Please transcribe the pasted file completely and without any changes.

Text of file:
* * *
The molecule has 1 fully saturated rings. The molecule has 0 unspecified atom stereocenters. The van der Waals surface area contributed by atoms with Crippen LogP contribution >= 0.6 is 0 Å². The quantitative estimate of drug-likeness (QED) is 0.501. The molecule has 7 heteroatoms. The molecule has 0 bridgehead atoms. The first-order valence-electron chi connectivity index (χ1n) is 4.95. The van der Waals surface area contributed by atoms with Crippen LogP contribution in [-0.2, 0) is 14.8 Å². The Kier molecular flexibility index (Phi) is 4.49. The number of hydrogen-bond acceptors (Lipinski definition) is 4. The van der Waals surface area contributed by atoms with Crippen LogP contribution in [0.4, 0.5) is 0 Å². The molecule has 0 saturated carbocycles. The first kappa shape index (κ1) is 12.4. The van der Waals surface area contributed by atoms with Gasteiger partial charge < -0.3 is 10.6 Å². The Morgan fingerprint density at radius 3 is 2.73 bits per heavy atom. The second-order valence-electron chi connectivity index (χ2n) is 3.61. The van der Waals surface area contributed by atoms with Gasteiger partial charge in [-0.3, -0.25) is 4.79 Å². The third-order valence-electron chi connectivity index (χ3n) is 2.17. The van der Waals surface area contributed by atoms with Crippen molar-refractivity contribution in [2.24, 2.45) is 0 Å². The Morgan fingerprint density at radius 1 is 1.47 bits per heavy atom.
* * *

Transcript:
The molecule has 1 fully saturated rings. The molecule has 0 unspecified atom stereocenters. The van der Waals surface area contributed by atoms with Crippen LogP contribution >= 0.6 is 0 Å². The quantitative estimate of drug-likeness (QED) is 0.501. The molecule has 7 heteroatoms. The molecule has 0 bridgehead atoms. The first-order valence-electron chi connectivity index (χ1n) is 4.95. The van der Waals surface area contributed by atoms with Crippen LogP contribution in [-0.2, 0) is 14.8 Å². The Kier molecular flexibility index (Phi) is 4.49. The number of hydrogen-bond acceptors (Lipinski definition) is 4. The van der Waals surface area contributed by atoms with Crippen LogP contribution in [0.4, 0.5) is 0 Å². The molecule has 0 saturated carbocycles. The first kappa shape index (κ1) is 12.4. The van der Waals surface area contributed by atoms with Gasteiger partial charge < -0.3 is 10.6 Å². The Morgan fingerprint density at radius 3 is 2.73 bits per heavy atom. The second-order valence-electron chi connectivity index (χ2n) is 3.61. The van der Waals surface area contributed by atoms with Gasteiger partial charge in [-0.3, -0.25) is 4.79 Å². The third-order valence-electron chi connectivity index (χ3n) is 2.17. The van der Waals surface area contributed by atoms with Crippen molar-refractivity contribution in [2.24, 2.45) is 0 Å². The Morgan fingerprint density at radius 1 is 1.47 bits per heavy atom.